Why renting might be for you

Why renting might be for you

Welcome to Generation Rent. If you are thinking of getting your own place then most likely your first home will be a rented one. But is renting really the dead money social status burden that our peers, usually older and already comfortably homed, tell us?

There are positives to renting. Whilst for a lot of people the ultimate aim is to one day own a house outright, renting is not as bad as made out. In fact, depending on your circumstances it may actually be a better decision to make.

Money, money, money

The entry requirements for getting your own home via renting is much easier. You're only going to need to get 5 weeks rent to put a deposit together. If you were buying a house, you’d be looking at tens of thousands of pounds AND you are going to have to be subject to rigorous credit checks. That phone bill you "forgot" to pay 5 years ago could come back to haunt you.

You can rent out a house with friends to share the costs. This is particularly useful if you are a student or a young working adult who doesn’t have deep-pocketed parents. Shared housing will generate some of the best times of your life (and conversely some tales of the worst housemates of your life!).

Location, location, location

You can choose the area you live in better which may be good for your commute, lots of new builds are miles away from the nearest town. This can be good for schools for your children, being near the nightlife or if you just want to live in a more desirable area.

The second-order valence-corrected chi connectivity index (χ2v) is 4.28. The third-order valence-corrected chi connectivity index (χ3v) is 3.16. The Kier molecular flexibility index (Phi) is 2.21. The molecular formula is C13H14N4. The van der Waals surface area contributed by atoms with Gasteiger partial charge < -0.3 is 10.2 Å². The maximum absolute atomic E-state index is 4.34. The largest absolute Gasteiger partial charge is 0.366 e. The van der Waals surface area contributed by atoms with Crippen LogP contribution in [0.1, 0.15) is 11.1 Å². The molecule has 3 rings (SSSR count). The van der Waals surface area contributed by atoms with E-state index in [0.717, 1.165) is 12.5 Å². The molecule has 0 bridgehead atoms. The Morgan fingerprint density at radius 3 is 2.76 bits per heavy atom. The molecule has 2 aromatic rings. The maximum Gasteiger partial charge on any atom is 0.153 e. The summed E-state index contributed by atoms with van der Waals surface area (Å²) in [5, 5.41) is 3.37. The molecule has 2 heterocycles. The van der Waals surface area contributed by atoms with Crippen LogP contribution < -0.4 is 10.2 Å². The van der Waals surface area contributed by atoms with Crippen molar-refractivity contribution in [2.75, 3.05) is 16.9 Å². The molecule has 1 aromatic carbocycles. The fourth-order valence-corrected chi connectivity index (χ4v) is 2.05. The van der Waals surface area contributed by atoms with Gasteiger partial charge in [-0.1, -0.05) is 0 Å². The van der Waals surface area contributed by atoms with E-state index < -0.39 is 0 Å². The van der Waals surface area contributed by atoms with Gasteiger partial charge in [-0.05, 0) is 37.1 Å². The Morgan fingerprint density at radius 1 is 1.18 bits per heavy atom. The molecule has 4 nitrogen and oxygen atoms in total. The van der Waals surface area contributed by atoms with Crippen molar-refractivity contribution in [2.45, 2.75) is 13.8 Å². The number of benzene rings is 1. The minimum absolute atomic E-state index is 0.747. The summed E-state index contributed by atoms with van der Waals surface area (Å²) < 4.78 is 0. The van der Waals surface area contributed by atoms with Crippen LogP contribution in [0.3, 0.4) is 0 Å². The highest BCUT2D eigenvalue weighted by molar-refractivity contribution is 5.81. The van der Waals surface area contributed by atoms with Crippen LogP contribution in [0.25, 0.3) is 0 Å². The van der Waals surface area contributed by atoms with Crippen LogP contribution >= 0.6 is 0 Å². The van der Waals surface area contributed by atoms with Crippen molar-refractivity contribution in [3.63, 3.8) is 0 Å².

If the house turns out to be a dud, built over an Indian burial ground or you find out your neighbours are running an all-night drugs den next door then it is going to be so much easier to move on. Most tenancy agreements are 6 to 12 months long. You can move when you need to and don’t need to go through a protracted sale of property and the inherent danger of being in a house sale chain delaying you even further.

Buying a house is a 25-35 year financial commitment and can become like an anchor tying you down. You may find the equity in your home decreases. Even worse, you’ll be the sort of person who worries about things like the equity in your house decreasing and becomes concerned when the news reports that house prices have dropped some sort of percentage.

Money troubles could mean you lose everything. As an example, if you get into debt with a credit card company, they can get a charging order against your property. Debt collectors will be much more aggressive in chasing a debt if you own property.

You break it, they fix it

We wouldn't recommend you smash down the front door or kick the radiators off the walls as you are unlikely to get any sympathy from your landlord, but you won't be out of pocket if the boiler breaks down or the electric stops working. If it breaks down then your landlord is obligated to fix it. Same with any white goods that are included with the rental, broken locks, a dodgy shower or anything that is part of the house. You won’t have any unexpected large payments to make in regards to your living conditions.

Renting is getting better protections

Finally, a pain point of renting has been the unscrupulous and downright dodgy landlords out there causing uncertainty for the future. But even this is getting better. Renting protections have improved massively in recent years, Scotland has already abolished no-fault evictions and banned tenancy fees. In England tenancy fees are also banned and no-fault evictions are soon to be a thing of the past.

Renting is much more socially acceptable now and legislation is moving in the right direction to give Generation Rent the stability that homeowners already enjoy. Happy renting!


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